Well, and at least part of Sunday.
But even after Padres catcher Nick Hundley ended a late extra-inning affair with his home run in the 16th inning for a 6-5 victory over the Reds, Black said he was headed home to sleep after a game that ended at 12:20 a.m.
"I'm Cal Ripken. I haven't used it yet," Black said of the bed, one his predecessor, now Giants manager, Bruce Bochy, used on occasion.
Who could have blamed Black if he did? After all, the Padres (15-22) used about every player on their 25-man roster to top the Reds (20-16), going through extreme lengths to win consecutive games for the first time since April 17-18.
When the dust settled on Sunday morning, yes, Sunday morning, the Padres and Reds had played for five hours and 14 minutes, used a combined 15 pitchers and survived several close calls in a game that certainly could have ended sooner.
The Padres, who were 0-for-11 with runners in scoring position and stranded 17 on base, weren't bemoaning their missed offensive opportunities after the game, though. Instead, they were praising the work of their bullpen.
After starting pitcher Josh Geer lasted 5 2/3 innings, allowing five runs as the Padres fell behind 5-2 after six innings, the bullpen of Joe Thatcher, Greg Burke -- in his debut at the Major League level, no less -- Cla Meredith, Heath Bell, Edward Mujica, Luke Gregerson and Luis Perdomo took care of the rest.
All told, the Padres' bullpen combined for 10 1/3 scoreless innings with three hits allowed and eight strikeouts. Black singled out the work of two rookies, Gregerson and Perdomo, who combined for six scoreless innings.
"I can't say enough about the last two guys ... when every pitch is critical," Black said of Gregerson and Perdomo, each who had never pitched at the Major League level prior to this season. "You're talking about two guys with three months of Major League service."
In a game that was eerily reminiscent of one these two teams played at PETCO Park last May, one the Padres won in 18 innings on a walk-off home run by Adrian Gonzalez, it's not entirely surprising this one ended on one swing as well.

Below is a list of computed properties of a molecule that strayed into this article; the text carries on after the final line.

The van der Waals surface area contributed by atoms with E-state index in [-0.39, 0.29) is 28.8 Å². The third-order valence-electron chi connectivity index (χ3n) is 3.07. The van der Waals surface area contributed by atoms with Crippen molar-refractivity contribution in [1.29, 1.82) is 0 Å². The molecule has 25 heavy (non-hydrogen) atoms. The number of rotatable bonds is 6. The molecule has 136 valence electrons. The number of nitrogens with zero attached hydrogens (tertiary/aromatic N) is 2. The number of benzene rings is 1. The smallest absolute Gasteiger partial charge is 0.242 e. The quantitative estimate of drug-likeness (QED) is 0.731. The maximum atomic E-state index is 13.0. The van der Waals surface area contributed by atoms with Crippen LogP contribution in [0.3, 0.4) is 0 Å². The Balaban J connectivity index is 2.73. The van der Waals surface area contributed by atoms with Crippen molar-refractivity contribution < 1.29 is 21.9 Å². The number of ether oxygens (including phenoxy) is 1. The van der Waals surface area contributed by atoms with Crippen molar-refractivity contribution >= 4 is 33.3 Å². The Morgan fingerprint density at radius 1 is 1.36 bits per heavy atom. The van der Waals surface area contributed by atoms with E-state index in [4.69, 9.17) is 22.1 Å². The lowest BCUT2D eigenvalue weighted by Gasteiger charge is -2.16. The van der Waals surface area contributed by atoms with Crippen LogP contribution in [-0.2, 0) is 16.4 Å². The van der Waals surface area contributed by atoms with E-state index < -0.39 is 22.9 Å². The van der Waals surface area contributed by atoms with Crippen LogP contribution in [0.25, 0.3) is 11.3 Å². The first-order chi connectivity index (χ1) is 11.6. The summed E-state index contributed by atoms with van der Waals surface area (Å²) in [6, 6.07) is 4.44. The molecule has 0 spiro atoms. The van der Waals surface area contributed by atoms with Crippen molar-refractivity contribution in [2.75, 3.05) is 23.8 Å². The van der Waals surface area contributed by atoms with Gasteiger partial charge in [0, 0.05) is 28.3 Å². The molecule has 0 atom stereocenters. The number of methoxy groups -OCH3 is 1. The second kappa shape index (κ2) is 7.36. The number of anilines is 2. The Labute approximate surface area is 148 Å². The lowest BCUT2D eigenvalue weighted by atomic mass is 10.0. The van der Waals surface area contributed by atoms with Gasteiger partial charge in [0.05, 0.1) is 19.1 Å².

Hundley, who caught all 16 innings, jumped on a slider up in the strike zone and sent it into the upper deck in left field for the game-winner. It was his second hit of the game in six at-bats and eight plate appearances.
Tired? Not at all, Hundley admitted afterwards, looking and sounding as if he wouldn't mind getting behind the plate for Sunday's game that begins at 1:05 p.m.
"That was such an intense game, I don't think you had time to get tired," said Hundley, who said his home run was the first of its kind for him at any level of baseball.
Like Black, Hundley commended the work of the bullpen, a group that has surely taken a fair amount of criticism for the slide the Padres have endured since beginning the season with a 9-3 record.
"The bullpen was unbelievable, they got ahead in the count. We used everyone and they came through," Black said.
Hundley's home run was the fifth home run of the game between the two teams and the third for the Padres, who started the game with a bang -- on a leadoff home run in the first inning by Brian Giles -- and ended it the same way.
Along the way, the Padres, who fell behind 5-2 after Geer allowed a pair of two-run home runs to Lance Nix and Jay Bruce, got a home run from Edgar Gonzalez during the seventh inning to give wings to the comeback.
The Padres scored twice in the eighth inning to tie the game on Jody Gerut's RBI ground ball and when rookie Drew Macias drew a tough, bases-loaded walk from reliever, David Weathers.
"You don't know when these games are going to end," said Black, who admitted that the 22-inning loss to Colorado and that 18-inning victory over the Reds last season did cross his mind on Saturday.
"I love them when we win."
Corey Brock is a reporter for MLB.com. This story was not subject to the approval of Major League Baseball or its clubs.